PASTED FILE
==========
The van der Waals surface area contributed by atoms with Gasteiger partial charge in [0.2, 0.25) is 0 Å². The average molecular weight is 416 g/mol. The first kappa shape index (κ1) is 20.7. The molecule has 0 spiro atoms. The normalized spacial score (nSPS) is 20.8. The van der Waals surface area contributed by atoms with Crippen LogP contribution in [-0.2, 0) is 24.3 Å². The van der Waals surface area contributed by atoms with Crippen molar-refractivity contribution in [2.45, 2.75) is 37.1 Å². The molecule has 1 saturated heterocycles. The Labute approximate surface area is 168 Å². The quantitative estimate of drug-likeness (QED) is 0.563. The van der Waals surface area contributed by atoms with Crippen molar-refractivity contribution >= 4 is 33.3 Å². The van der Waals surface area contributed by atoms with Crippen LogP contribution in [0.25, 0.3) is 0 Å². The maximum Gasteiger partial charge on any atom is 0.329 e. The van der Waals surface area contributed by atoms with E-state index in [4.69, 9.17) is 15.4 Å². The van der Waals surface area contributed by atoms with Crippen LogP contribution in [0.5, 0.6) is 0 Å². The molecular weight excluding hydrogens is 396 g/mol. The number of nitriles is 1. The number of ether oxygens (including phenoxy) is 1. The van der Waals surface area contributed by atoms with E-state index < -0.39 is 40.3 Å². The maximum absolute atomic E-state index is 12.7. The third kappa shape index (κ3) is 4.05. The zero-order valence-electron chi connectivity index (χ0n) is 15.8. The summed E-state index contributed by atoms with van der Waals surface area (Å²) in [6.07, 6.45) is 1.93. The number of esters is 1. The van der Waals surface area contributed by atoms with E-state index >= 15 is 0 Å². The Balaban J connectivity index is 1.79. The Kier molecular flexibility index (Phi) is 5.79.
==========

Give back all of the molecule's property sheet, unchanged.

The van der Waals surface area contributed by atoms with Gasteiger partial charge in [0.2, 0.25) is 0 Å². The average molecular weight is 416 g/mol. The first kappa shape index (κ1) is 20.7. The molecule has 0 spiro atoms. The normalized spacial score (nSPS) is 20.8. The van der Waals surface area contributed by atoms with Crippen LogP contribution in [-0.2, 0) is 24.3 Å². The van der Waals surface area contributed by atoms with Crippen molar-refractivity contribution in [2.45, 2.75) is 37.1 Å². The molecule has 1 saturated heterocycles. The Labute approximate surface area is 168 Å². The quantitative estimate of drug-likeness (QED) is 0.563. The van der Waals surface area contributed by atoms with Crippen molar-refractivity contribution >= 4 is 33.3 Å². The van der Waals surface area contributed by atoms with Crippen LogP contribution in [0.25, 0.3) is 0 Å². The maximum Gasteiger partial charge on any atom is 0.329 e. The van der Waals surface area contributed by atoms with E-state index in [4.69, 9.17) is 15.4 Å². The van der Waals surface area contributed by atoms with Crippen LogP contribution in [0.5, 0.6) is 0 Å². The molecular weight excluding hydrogens is 396 g/mol. The number of nitriles is 1. The number of ether oxygens (including phenoxy) is 1. The van der Waals surface area contributed by atoms with E-state index < -0.39 is 40.3 Å². The maximum absolute atomic E-state index is 12.7. The third kappa shape index (κ3) is 4.05. The zero-order valence-electron chi connectivity index (χ0n) is 15.8. The summed E-state index contributed by atoms with van der Waals surface area (Å²) in [6.07, 6.45) is 1.93. The number of esters is 1. The van der Waals surface area contributed by atoms with E-state index >= 15 is 0 Å². The Balaban J connectivity index is 1.79. The Kier molecular flexibility index (Phi) is 5.79.